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Netflix Unwraps Ambitious New Schedule, Still Hides Numbers
July 27, 2016  | By David Hinckley  | 2 comments
 

BEVERLY HILLS – Netflix is on track to rule the world, says Chief Content Officer Ted Sarandos. At least the television world.

The streaming service will spend "more than" $6 billion on original programming this year, Sarandos told the Television Critics Association here Wednesday, in addition to cutting deals for outside programming like next year’s Star Trek series.

Upcoming original shows will include Santa Clarita Diet with Timothy Olyphant and Drew Barrymore; Godless with Michelle Dockery and Jeff Daniels; the children’s performance show Julie’s Greenroom with Julie Andrews, and an animated Llama Llama with Jennifer Garner as the voice of Mama Llama.

More immediately, Netflix will roll out the long-awaited Gilmore Girls revival on Nov. 25. Its four 90-minute episodes, the network hopes, will be ideal family viewing for Thanksgiving weekend.  

Other upcoming premieres will include the animated Beat Bugs, which features Beatles songs, on Aug. 3 and then again with a new series on Nov. 18; a new ensemble relationship drama called Easy, on Sept. 22; the techno-horror anthology Black Mirror (top) on Oct. 21; the hostage docu-drama Captive on Dec. 9; and a reworking of the old One Day at a Time show, this time featuring a Cuban family, on Jan. 9.

Netflix also has five new Marvel shows in the pipeline, with Luke Cage scheduled to drop on Sept. 30, then Iron Fist and The Defenders due up next with unscheduled release dates.

Sarandos, who has said in the past that Netflix would not be inclined to release more than two new Marvel shows a year, said the only change in the network’s approach is that it would like to speed up production to cut the time gap between seasons.

Sarandos noted Netflix is also continuing its push in children’s programming, which resulted in 30 daytime Emmy nominations to go with its 54 prime-time Emmy nominations.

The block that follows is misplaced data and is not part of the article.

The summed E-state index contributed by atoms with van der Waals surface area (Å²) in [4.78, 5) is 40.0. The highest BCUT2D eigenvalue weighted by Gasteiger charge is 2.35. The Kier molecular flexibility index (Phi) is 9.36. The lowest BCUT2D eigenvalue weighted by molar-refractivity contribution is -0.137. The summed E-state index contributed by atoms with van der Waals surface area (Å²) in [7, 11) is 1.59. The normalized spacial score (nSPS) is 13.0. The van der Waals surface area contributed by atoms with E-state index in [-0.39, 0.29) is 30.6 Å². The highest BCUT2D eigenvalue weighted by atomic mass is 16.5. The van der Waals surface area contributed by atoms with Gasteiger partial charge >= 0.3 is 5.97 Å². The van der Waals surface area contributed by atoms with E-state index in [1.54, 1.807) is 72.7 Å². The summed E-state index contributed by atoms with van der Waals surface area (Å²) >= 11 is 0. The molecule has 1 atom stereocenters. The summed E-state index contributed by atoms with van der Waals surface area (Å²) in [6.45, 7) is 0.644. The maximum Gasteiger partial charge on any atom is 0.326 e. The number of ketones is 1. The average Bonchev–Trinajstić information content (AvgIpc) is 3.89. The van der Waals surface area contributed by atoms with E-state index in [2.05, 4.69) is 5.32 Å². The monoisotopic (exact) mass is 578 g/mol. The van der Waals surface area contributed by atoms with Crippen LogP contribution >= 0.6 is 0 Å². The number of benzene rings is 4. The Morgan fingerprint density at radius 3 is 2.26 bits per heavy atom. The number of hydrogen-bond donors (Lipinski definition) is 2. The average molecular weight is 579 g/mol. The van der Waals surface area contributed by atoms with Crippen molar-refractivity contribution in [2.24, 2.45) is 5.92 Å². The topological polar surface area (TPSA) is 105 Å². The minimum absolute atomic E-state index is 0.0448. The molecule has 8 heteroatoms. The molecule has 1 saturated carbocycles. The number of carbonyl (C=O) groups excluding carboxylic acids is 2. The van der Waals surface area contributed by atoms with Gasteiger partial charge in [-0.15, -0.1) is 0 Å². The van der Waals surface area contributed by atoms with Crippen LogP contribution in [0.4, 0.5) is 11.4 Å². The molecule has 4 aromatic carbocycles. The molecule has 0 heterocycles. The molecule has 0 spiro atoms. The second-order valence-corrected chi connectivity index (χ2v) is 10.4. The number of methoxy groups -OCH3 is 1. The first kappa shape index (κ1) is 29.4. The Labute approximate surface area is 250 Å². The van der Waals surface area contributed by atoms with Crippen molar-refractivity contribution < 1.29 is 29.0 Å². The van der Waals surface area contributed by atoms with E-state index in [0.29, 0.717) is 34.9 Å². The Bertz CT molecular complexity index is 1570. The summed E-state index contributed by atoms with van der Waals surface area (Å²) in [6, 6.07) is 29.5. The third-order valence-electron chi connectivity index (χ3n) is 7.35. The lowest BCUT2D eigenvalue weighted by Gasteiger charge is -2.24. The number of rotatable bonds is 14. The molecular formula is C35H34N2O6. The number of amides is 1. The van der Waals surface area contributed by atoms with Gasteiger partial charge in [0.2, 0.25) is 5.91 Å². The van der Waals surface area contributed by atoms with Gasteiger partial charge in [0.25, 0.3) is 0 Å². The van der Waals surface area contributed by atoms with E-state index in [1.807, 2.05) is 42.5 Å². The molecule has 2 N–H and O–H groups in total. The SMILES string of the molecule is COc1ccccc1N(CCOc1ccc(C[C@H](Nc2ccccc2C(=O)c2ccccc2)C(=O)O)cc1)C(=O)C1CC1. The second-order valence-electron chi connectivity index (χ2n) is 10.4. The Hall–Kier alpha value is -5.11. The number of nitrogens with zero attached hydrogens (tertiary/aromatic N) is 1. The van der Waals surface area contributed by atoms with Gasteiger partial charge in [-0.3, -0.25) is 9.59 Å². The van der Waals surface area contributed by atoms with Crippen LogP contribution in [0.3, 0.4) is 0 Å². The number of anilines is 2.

While Netflix has plenty of numbers, however, it also has one big unknown, which is the number of people who actually watch its programs.

Sarandos repeated Wednesday what he always says to that question, which is that Netflix doesn’t release viewer numbers because to Netflix they don’t matter.

"Our revenue comes from subscriptions," he said. "If people like what we provide, they will tell their friends and our subscription base will grow. If they don’t like it, they will cancel and our base will shrink."

That’s why, he said, Netflix commissions a wide range of shows, from documentaries and children’s programs to comedies and dark dramas.

Viewer numbers only matter to providers who must sell those numbers to advertisers, he said, and Netflix does not.

The rest of the television industry remains curious, however, and the ratings service Nielsen caused a stir earlier this year when it announced it was counting Netflix viewers.

While those numbers are proprietary, Nielsen’s figures did get released for June’s season premiere of Orange Is the New Black.

The first episode drew 6.7 million viewers, according to Nielsen, which puts it in the ballpark with the summer’s most-watched cable drama, Game of Thrones.

Sarandos (right) dismissed the relevance of those numbers Wednesday, saying that two services claimed to have measured the Netflix audience "and one number was double the other," which suggests that a truly "accurate" figure remains elusive.

He added that Netflix would be happy with either number, but it still didn’t matter.

More important, he said, was finding programs that would serve the network’s most fertile area for future expansion: the world outside the U.S. and the West.  

"The international market is very different," he said, which he added makes it encouraging that shows like Orange is the New Black and Narcos have been popular around the globe.

Netflix is also acquiring shows with proven worldwide appeal, like next year’s new Star Trek, which Netflix will distribute everywhere but in the U.S. and Canada.

"You’ve never seen an international television network," Sarandos said. "But you’re seeing one being built now."

 
 
 
 
 
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2 Comments
 
 
Mark Isenberg
Those of us who binge watch Netflix series like Stranger Things or House of Cards or when it helped produce Denmark TV's Rita series,now cancelled,understand Netflix is throwing a lot out there and we have little time to figure out what is must watch or what is just in the Island of Misfit DVDs. Amazon has one powerhouse series,Shameless and a minor hit it Hand of God but Netflix will continue to reign even above HBO for the wide range of predictable movies and unusual imports and amazing original series and they have a wonderful chat service where you can get a real person to type forever but get answers to your questions.
Jul 29, 2016   |  Reply
 
 
MB
David, I'm curious if you can recall the industry's immediate reaction when Netflix first announced they would be creating original programming? Did they think they were crazy, or skeptical about it possibly being any good? Or was there some expectation that it would become the juggernaut and trailblazer that it has become?
Jul 28, 2016   |  Reply
 
 
 
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